The scissors are a phallic symbol in the narrative. Elisa's association with the scissors helps illustrate how power works between men and women within the arc of the story. When the reader first meets Elisa, she is described as both "lean and strong" and "blocked and heavy." Several lines afterwards, the scissors she uses are described as "short and powerful," a description which is similar both to Elisa's figure. Elisa's physicality appears male--she is not described with the curves of a woman, but rather the square figure of a man. Her use of the phallic scissors increases the association. She even wears men's clothing while she gardens. The garden is where she is most powerful. The fertile garden is a symbolic womb, and yielding the symbolic phallus means that Elisa is both man and woman in this world--she doesn't have to wait for a man to help her, she can do it on her own.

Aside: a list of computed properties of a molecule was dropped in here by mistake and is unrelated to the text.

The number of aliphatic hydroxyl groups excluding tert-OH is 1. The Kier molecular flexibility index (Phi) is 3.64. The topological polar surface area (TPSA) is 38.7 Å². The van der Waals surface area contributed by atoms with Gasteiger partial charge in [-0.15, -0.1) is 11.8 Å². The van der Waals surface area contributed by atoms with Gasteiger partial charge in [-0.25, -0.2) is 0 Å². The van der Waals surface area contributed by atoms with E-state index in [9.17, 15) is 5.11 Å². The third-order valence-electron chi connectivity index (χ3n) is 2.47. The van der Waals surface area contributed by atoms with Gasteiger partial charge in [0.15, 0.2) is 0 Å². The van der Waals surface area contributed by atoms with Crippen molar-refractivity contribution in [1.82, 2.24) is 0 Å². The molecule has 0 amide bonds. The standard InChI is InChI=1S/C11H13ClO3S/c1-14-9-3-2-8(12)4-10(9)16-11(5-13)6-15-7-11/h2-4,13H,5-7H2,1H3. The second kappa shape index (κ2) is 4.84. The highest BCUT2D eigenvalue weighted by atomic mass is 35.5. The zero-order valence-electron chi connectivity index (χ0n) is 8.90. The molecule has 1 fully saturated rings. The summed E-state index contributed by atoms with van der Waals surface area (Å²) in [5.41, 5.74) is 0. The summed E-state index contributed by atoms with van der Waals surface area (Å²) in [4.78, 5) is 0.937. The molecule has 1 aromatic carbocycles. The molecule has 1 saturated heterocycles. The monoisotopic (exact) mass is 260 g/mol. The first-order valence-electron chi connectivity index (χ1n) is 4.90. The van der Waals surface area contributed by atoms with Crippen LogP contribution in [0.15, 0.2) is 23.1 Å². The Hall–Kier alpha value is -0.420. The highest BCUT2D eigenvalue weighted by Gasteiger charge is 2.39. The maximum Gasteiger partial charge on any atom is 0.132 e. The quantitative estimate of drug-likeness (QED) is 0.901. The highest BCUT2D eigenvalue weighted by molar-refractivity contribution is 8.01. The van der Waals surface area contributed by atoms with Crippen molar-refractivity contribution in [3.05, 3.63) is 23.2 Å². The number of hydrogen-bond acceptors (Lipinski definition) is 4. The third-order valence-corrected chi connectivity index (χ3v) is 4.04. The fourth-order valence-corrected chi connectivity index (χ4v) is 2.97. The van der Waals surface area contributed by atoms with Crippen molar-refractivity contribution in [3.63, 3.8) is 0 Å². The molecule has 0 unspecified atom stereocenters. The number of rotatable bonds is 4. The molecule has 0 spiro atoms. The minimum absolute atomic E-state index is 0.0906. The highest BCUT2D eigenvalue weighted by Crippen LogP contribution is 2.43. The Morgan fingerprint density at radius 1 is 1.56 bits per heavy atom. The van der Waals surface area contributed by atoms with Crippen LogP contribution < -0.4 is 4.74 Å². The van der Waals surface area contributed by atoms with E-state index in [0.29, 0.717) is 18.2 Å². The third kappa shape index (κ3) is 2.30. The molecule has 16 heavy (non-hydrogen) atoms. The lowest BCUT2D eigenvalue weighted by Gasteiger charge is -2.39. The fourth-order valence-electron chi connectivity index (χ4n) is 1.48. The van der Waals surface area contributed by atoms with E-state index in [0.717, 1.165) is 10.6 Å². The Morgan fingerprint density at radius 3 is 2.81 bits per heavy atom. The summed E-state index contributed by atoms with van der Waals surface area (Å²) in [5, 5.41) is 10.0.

The scissors continue to be a source of power in Elisa's encounters with the tinkerer. He offers to sharpen her scissors--which feels sexual in nature--and she assures him that she can sharpen her own scissors. Finally, Elisa allows him to fix the hole in her pot--another seemingly sexual situation--although it is made clear to the reader that this is out of pity, not out of necessity. Her charged interactions with the tinkerer show the reader that she can take care of herself.
However, the scissors disappear at the end of the story. With the powerful symbol gone, so to does Elisa's power dissipate. Her husband recognizes her strength--is surprised by it, even--but it is gone by the end of the story. After she realizes the tinkerer threw away her chrysanthemums--which she tended to so carefully with her scissors--she realizes her own weakness, and her strength is gone.